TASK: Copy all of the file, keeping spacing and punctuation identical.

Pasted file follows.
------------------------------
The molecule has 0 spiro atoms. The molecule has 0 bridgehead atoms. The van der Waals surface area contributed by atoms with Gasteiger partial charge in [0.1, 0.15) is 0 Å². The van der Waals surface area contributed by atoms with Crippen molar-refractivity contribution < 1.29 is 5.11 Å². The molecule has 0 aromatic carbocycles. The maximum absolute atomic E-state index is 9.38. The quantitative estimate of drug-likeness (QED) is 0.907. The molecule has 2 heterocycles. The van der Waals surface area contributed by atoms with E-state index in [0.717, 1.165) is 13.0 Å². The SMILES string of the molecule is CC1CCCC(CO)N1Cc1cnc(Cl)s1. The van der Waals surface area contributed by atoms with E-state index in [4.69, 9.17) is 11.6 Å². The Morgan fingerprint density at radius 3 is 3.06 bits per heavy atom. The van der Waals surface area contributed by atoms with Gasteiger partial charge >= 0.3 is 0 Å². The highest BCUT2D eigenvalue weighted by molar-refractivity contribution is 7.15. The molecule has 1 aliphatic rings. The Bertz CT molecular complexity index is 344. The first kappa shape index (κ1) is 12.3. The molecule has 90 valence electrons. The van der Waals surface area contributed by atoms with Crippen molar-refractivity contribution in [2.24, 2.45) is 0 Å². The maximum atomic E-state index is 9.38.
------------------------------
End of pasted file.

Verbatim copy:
The molecule has 0 spiro atoms. The molecule has 0 bridgehead atoms. The van der Waals surface area contributed by atoms with Gasteiger partial charge in [0.1, 0.15) is 0 Å². The van der Waals surface area contributed by atoms with Crippen molar-refractivity contribution < 1.29 is 5.11 Å². The molecule has 0 aromatic carbocycles. The maximum absolute atomic E-state index is 9.38. The quantitative estimate of drug-likeness (QED) is 0.907. The molecule has 2 heterocycles. The van der Waals surface area contributed by atoms with E-state index in [0.717, 1.165) is 13.0 Å². The SMILES string of the molecule is CC1CCCC(CO)N1Cc1cnc(Cl)s1. The van der Waals surface area contributed by atoms with E-state index in [4.69, 9.17) is 11.6 Å². The Morgan fingerprint density at radius 3 is 3.06 bits per heavy atom. The van der Waals surface area contributed by atoms with Gasteiger partial charge >= 0.3 is 0 Å². The highest BCUT2D eigenvalue weighted by molar-refractivity contribution is 7.15. The molecule has 1 aliphatic rings. The Bertz CT molecular complexity index is 344. The first kappa shape index (κ1) is 12.3. The molecule has 90 valence electrons. The van der Waals surface area contributed by atoms with Crippen molar-refractivity contribution in [2.24, 2.45) is 0 Å². The maximum atomic E-state index is 9.38.